Book Review: Arizona’s Deadliest Gunfight

By HistoryNet Staff
5/23/2019 • Wild West

Arizona’s Deadliest Gunfight: Draft Resistance and Tragedy at the Power Cabin, 1918, by Heidi J. Osselaer, University of Oklahoma Press, Norman, 2018, $29.95

Renowned Japanese director Akira Kurosawa’s samurai movies have inspired such classic Westerns as The Magnificent Seven and A Fistful of Dollars. While Hollywood has yet to film a Western based on Kurosawa’s first crossover classic, Rashomon, its plot—centered on multiple conflicting testimonies that leave the truth about a crime maddeningly unresolved—could well have been inspired by the aftermath of the bloodiest shootout in Arizona history.

On the morning of Feb. 10, 1918, four lawmen surrounded the cabin of miner Thomas Jefferson Power in the Galiuro Mountains northeast of Tucson. They had warrants for Jeff Power’s sons, John and Tom, and hired hand Tom Sisson, for violating the Selective Service Act. The lead lawman, Sheriff Frank McBride, was a devout Mormon and patriot with zero patience for “slackers” who failed to register for the draft, especially on the eve of the United States’ entry into World War I. Jeff Power had reportedly made it known he needed his boys at home to work the family mine and didn’t want anything to do with “their war.”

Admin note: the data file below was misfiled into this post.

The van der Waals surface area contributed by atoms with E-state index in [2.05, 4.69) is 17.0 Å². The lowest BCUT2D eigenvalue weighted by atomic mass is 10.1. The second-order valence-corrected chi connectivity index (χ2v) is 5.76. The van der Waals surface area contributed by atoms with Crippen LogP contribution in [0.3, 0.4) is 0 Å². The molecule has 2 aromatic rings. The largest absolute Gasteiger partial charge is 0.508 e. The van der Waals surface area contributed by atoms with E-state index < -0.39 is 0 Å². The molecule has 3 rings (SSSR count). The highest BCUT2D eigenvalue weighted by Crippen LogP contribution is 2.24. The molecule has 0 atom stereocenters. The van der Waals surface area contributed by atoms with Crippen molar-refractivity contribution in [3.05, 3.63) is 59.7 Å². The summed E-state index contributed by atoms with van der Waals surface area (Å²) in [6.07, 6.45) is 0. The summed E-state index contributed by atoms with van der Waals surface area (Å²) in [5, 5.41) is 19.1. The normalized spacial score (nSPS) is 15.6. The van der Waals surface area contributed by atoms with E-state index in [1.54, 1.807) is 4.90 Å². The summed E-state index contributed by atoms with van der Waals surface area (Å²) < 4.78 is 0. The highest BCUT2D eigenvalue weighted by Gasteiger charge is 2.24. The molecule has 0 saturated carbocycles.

The shootout began after Jeff Power, hearing noises outside his cabin, opened the door, rifle in hand, only to face three lawmen and an order to throw up his hands. Within moments Power was mortally wounded, McBride, Undersheriff Martin Kempton and Special Deputy Thomas Kane Wootan lay dead, and Deputy U.S. Marshal Frank Haynes was in full retreat.

During the manhunt, arrest and trial conflicting testimonies piled up. Did Jeff Power fire first? Or was he, as Tom Power claimed, dropping his weapon when Wootan fired the first shot? Were the Power boys victims of circumstance or plain victims? With the United States mobilizing for war, the scale of justice weighed heavily against the Power clan. Author Heidi Osselaer considers whether justice was fairly served, and she invites the reader to follow along in search of what might be the truth.

—Jon Guttman

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